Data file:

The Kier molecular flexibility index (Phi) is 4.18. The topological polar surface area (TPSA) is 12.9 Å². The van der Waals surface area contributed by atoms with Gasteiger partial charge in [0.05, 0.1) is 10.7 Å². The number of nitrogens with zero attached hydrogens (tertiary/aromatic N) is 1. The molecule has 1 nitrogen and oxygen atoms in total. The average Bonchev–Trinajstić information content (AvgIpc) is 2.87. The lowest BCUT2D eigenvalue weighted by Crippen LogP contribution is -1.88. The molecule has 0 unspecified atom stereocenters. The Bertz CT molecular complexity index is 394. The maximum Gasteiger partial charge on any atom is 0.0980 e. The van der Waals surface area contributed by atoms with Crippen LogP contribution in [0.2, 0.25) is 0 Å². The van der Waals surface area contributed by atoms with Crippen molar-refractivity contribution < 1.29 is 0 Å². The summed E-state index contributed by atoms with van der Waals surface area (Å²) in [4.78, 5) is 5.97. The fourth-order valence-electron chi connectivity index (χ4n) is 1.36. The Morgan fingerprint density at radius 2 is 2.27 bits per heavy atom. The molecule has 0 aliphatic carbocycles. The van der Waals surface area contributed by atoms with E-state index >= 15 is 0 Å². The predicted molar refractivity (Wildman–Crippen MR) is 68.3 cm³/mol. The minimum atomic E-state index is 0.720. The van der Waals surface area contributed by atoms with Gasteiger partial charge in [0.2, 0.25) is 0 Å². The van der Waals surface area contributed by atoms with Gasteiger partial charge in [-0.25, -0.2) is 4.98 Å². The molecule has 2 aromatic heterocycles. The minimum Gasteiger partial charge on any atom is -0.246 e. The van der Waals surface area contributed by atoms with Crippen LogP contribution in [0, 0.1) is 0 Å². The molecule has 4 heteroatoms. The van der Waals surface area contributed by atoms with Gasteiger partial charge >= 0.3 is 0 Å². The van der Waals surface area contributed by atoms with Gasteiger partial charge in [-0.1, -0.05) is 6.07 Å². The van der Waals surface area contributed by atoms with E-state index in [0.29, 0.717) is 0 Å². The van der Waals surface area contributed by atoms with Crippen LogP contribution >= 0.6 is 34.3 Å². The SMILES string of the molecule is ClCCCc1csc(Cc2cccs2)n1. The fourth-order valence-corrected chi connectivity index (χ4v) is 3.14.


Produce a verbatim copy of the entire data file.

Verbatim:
The Kier molecular flexibility index (Phi) is 4.18. The topological polar surface area (TPSA) is 12.9 Å². The van der Waals surface area contributed by atoms with Gasteiger partial charge in [0.05, 0.1) is 10.7 Å². The number of nitrogens with zero attached hydrogens (tertiary/aromatic N) is 1. The molecule has 1 nitrogen and oxygen atoms in total. The average Bonchev–Trinajstić information content (AvgIpc) is 2.87. The lowest BCUT2D eigenvalue weighted by Crippen LogP contribution is -1.88. The molecule has 0 unspecified atom stereocenters. The Bertz CT molecular complexity index is 394. The maximum Gasteiger partial charge on any atom is 0.0980 e. The van der Waals surface area contributed by atoms with Crippen LogP contribution in [0.2, 0.25) is 0 Å². The van der Waals surface area contributed by atoms with Crippen molar-refractivity contribution < 1.29 is 0 Å². The summed E-state index contributed by atoms with van der Waals surface area (Å²) in [4.78, 5) is 5.97. The fourth-order valence-electron chi connectivity index (χ4n) is 1.36. The Morgan fingerprint density at radius 2 is 2.27 bits per heavy atom. The molecule has 0 aliphatic carbocycles. The van der Waals surface area contributed by atoms with E-state index >= 15 is 0 Å². The predicted molar refractivity (Wildman–Crippen MR) is 68.3 cm³/mol. The minimum atomic E-state index is 0.720. The van der Waals surface area contributed by atoms with Gasteiger partial charge in [0.2, 0.25) is 0 Å². The van der Waals surface area contributed by atoms with Gasteiger partial charge in [-0.25, -0.2) is 4.98 Å². The molecule has 2 aromatic heterocycles. The minimum Gasteiger partial charge on any atom is -0.246 e. The van der Waals surface area contributed by atoms with Crippen LogP contribution in [0, 0.1) is 0 Å². The molecule has 4 heteroatoms. The van der Waals surface area contributed by atoms with Gasteiger partial charge >= 0.3 is 0 Å². The van der Waals surface area contributed by atoms with Gasteiger partial charge in [-0.1, -0.05) is 6.07 Å². The van der Waals surface area contributed by atoms with E-state index in [0.29, 0.717) is 0 Å². The van der Waals surface area contributed by atoms with Crippen LogP contribution >= 0.6 is 34.3 Å². The SMILES string of the molecule is ClCCCc1csc(Cc2cccs2)n1. The fourth-order valence-corrected chi connectivity index (χ4v) is 3.14.